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ChemChina’s bid for Syngenta reflects China’s need for agricultural biotech

| February 4, 2016

The GLP aggregated and excerpted this blog/article to reflect the diversity of news, opinion and analysis.

China National Chemical Corp. agreed to buy Swiss pesticide and seeds maker Syngenta AG for more than $43 billion in cash as the state-backed company extends its shopping spree with what would be the biggest acquisition by a Chinese firm.

ChemChina, as the closely-held company is known, offered $465 a share in cash, according to a statement on Wednesday. The offer, endorsed by Syngenta’s board, is about 20 percent higher than the stock’s last close. . . .

“Political headwinds, in particular from the U.S., could make the takeover process more lengthly than initially expected,” Ute Haibach, analyst at J. Safra Sarasin, wrote in a note. “The Committee for Foreign Investment in the U.S. will likely watch the transaction closely as China’s domestic seed market is broadly closed to U.S. companies.”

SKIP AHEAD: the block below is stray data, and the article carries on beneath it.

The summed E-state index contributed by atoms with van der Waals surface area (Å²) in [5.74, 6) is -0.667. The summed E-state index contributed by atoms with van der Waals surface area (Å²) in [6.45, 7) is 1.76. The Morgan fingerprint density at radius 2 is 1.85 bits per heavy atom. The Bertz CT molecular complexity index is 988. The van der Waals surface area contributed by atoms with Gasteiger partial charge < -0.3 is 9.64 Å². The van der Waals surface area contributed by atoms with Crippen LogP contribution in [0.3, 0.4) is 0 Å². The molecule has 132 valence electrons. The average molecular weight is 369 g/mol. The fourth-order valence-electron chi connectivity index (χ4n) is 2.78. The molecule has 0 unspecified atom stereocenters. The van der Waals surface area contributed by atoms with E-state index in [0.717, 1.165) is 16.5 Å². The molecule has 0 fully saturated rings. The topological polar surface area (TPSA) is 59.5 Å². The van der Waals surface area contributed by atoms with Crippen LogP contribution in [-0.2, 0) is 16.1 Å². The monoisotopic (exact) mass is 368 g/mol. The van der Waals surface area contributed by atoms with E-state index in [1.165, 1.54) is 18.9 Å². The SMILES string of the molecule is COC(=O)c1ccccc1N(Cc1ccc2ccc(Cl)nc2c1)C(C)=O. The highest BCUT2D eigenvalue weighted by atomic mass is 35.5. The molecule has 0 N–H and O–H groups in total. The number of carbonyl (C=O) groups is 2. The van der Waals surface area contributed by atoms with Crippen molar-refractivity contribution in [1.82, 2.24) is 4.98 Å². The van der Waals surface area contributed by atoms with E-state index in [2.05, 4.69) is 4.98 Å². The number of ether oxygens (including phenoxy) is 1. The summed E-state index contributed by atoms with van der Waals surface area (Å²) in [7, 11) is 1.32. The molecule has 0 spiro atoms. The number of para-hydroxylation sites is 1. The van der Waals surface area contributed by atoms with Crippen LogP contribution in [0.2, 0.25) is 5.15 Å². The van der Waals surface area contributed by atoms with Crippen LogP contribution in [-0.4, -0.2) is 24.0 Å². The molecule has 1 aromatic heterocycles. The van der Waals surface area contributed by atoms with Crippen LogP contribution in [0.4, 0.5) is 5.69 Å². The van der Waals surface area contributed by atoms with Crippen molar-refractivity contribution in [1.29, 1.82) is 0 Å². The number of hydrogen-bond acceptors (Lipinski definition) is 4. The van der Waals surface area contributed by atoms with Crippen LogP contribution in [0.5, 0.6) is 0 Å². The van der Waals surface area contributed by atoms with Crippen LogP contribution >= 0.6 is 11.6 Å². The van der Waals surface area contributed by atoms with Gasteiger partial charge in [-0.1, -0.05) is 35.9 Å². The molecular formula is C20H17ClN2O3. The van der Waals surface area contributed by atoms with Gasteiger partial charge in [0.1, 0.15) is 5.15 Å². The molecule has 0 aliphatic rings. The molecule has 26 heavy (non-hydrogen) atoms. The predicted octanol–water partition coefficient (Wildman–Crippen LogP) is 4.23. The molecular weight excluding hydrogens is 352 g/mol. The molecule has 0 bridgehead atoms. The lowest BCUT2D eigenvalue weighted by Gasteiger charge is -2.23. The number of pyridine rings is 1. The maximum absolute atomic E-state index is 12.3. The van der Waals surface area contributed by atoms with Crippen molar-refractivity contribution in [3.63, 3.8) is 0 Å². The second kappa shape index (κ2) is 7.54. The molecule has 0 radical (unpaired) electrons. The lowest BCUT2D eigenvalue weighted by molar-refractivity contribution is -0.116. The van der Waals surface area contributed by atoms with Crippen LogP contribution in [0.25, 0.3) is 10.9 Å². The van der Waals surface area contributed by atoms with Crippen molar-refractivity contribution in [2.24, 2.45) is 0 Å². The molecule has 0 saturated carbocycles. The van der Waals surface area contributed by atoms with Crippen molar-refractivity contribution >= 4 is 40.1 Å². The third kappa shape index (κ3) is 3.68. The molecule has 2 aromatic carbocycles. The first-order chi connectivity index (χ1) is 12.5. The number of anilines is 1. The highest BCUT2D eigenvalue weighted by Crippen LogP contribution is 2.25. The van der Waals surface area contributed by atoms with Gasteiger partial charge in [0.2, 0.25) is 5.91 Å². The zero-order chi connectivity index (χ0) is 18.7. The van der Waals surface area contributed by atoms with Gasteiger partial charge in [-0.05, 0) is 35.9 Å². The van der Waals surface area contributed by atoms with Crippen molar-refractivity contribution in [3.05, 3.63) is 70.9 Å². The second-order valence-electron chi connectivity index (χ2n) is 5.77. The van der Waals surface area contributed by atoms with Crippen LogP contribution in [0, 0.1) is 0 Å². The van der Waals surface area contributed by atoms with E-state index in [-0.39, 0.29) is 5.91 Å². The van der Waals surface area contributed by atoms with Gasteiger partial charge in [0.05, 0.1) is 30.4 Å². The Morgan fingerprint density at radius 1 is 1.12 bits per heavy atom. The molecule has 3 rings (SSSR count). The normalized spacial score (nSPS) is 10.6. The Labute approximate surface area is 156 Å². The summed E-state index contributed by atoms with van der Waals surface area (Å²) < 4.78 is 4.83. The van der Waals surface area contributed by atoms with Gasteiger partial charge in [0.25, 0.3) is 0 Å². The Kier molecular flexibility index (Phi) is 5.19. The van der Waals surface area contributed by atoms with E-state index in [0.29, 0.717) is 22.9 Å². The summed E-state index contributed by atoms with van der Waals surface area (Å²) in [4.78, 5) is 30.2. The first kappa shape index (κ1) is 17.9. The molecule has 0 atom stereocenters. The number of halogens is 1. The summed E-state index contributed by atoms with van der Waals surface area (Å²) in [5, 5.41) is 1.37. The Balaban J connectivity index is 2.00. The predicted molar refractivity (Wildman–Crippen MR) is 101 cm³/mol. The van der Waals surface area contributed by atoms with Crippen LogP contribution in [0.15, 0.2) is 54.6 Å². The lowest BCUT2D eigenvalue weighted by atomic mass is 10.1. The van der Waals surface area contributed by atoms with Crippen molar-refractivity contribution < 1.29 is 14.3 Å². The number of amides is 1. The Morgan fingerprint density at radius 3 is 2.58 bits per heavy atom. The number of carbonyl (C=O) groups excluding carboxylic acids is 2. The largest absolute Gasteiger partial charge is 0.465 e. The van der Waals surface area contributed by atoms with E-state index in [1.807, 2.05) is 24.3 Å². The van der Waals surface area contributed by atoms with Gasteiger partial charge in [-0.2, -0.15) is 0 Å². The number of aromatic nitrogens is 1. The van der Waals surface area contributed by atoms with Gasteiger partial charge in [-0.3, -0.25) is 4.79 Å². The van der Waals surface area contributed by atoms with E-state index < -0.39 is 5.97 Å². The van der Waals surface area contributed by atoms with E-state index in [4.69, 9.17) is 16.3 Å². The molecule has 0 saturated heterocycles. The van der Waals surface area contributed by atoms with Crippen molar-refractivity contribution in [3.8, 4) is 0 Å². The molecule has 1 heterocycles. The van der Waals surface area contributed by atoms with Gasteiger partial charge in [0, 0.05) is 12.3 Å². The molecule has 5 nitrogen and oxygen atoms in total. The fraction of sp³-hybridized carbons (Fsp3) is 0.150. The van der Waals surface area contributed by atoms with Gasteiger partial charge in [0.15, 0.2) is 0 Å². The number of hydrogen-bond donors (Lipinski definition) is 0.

If completed, the deal would help Chairman Ren Jianxin transform ChemChina into the world’s biggest supplier of pesticides and agrochemicals, while snatching an asset coveted by St. Louis-based Monsanto Co. . . . .

. . . .

Behind the Chinese company’s pursuit are national interests. Chinese President Xi Jinping is trying to boost agricultural output to maintain self-sufficiency as a growing middle class consumes more grain-intensive meat and farmland is converted to housing and golf courses. The World Bank estimates that China’s arable land declined 6 percent in the last decade as economic growth boomed.

. . . .

The takeover would likely need to win clearance from the Committee on Foreign Investment in the U.S., which would review whether the deal would compromise American food security and whether the combined company’s locations would be too close to U.S. military bases. . . .

Read full, original post: ChemChina Offers Over $43 Billion for Syngenta

The GLP aggregated and excerpted this article to reflect the diversity of news, opinion, and analysis. Click the link above to read the full, original article.
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